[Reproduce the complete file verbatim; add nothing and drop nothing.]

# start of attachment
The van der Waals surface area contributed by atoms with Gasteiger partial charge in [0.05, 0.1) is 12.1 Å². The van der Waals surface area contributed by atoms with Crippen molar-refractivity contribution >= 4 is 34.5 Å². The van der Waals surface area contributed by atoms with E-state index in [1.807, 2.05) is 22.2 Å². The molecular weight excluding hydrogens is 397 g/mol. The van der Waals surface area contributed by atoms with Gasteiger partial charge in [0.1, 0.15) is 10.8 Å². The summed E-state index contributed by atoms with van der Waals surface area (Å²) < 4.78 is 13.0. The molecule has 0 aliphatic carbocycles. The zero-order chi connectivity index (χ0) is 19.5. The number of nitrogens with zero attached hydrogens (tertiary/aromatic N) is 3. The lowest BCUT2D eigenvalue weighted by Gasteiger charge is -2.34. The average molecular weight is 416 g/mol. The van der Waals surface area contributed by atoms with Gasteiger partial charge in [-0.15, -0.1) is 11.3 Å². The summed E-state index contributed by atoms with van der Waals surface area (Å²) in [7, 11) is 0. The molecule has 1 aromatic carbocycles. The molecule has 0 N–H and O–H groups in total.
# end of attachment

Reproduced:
The van der Waals surface area contributed by atoms with Gasteiger partial charge in [0.05, 0.1) is 12.1 Å². The van der Waals surface area contributed by atoms with Crippen molar-refractivity contribution >= 4 is 34.5 Å². The van der Waals surface area contributed by atoms with E-state index in [1.807, 2.05) is 22.2 Å². The molecular weight excluding hydrogens is 397 g/mol. The van der Waals surface area contributed by atoms with Gasteiger partial charge in [0.1, 0.15) is 10.8 Å². The summed E-state index contributed by atoms with van der Waals surface area (Å²) < 4.78 is 13.0. The molecule has 0 aliphatic carbocycles. The zero-order chi connectivity index (χ0) is 19.5. The number of nitrogens with zero attached hydrogens (tertiary/aromatic N) is 3. The lowest BCUT2D eigenvalue weighted by Gasteiger charge is -2.34. The average molecular weight is 416 g/mol. The van der Waals surface area contributed by atoms with Gasteiger partial charge in [-0.15, -0.1) is 11.3 Å². The summed E-state index contributed by atoms with van der Waals surface area (Å²) in [7, 11) is 0. The molecule has 1 aromatic carbocycles. The molecule has 0 N–H and O–H groups in total.